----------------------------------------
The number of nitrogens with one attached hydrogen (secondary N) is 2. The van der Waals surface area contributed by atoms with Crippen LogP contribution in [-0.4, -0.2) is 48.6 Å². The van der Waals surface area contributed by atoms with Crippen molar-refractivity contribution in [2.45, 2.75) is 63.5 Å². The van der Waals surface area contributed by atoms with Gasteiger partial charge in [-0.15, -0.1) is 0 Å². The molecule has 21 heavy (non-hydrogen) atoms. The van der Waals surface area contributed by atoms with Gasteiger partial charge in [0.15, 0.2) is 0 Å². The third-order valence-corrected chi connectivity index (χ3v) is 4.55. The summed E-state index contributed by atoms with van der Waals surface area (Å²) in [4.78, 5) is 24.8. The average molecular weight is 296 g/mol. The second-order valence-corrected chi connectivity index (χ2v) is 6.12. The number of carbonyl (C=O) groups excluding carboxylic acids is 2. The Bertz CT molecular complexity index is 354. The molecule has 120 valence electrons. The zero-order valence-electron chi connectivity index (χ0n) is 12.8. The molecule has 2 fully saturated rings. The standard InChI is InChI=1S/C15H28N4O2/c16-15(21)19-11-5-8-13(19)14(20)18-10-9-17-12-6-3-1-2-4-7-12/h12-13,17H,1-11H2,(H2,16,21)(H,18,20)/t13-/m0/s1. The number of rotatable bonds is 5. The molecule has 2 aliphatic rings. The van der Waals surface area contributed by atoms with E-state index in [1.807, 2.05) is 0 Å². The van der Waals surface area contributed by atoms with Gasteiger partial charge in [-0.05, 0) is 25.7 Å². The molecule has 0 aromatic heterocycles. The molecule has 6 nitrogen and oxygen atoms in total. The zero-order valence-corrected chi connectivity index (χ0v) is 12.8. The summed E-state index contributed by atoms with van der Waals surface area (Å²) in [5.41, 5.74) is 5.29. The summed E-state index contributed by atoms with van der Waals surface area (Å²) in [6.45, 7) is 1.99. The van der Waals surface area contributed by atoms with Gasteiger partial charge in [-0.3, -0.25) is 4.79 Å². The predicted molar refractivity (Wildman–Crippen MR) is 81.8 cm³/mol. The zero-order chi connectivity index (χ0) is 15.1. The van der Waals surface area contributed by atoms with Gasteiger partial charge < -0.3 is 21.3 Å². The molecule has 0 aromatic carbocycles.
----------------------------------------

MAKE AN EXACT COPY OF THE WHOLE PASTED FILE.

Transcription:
The number of nitrogens with one attached hydrogen (secondary N) is 2. The van der Waals surface area contributed by atoms with Crippen LogP contribution in [-0.4, -0.2) is 48.6 Å². The van der Waals surface area contributed by atoms with Crippen molar-refractivity contribution in [2.45, 2.75) is 63.5 Å². The van der Waals surface area contributed by atoms with Gasteiger partial charge in [-0.15, -0.1) is 0 Å². The molecule has 21 heavy (non-hydrogen) atoms. The van der Waals surface area contributed by atoms with Gasteiger partial charge in [0.15, 0.2) is 0 Å². The third-order valence-corrected chi connectivity index (χ3v) is 4.55. The summed E-state index contributed by atoms with van der Waals surface area (Å²) in [4.78, 5) is 24.8. The average molecular weight is 296 g/mol. The second-order valence-corrected chi connectivity index (χ2v) is 6.12. The number of carbonyl (C=O) groups excluding carboxylic acids is 2. The Bertz CT molecular complexity index is 354. The molecule has 120 valence electrons. The zero-order valence-electron chi connectivity index (χ0n) is 12.8. The molecule has 2 fully saturated rings. The standard InChI is InChI=1S/C15H28N4O2/c16-15(21)19-11-5-8-13(19)14(20)18-10-9-17-12-6-3-1-2-4-7-12/h12-13,17H,1-11H2,(H2,16,21)(H,18,20)/t13-/m0/s1. The number of rotatable bonds is 5. The molecule has 2 aliphatic rings. The van der Waals surface area contributed by atoms with E-state index in [1.807, 2.05) is 0 Å². The van der Waals surface area contributed by atoms with Gasteiger partial charge in [-0.05, 0) is 25.7 Å². The molecule has 0 aromatic heterocycles. The molecule has 6 nitrogen and oxygen atoms in total. The zero-order valence-corrected chi connectivity index (χ0v) is 12.8. The summed E-state index contributed by atoms with van der Waals surface area (Å²) in [5.41, 5.74) is 5.29. The summed E-state index contributed by atoms with van der Waals surface area (Å²) in [6.45, 7) is 1.99. The van der Waals surface area contributed by atoms with Gasteiger partial charge in [-0.3, -0.25) is 4.79 Å². The predicted molar refractivity (Wildman–Crippen MR) is 81.8 cm³/mol. The zero-order chi connectivity index (χ0) is 15.1. The van der Waals surface area contributed by atoms with Gasteiger partial charge < -0.3 is 21.3 Å². The molecule has 0 aromatic carbocycles.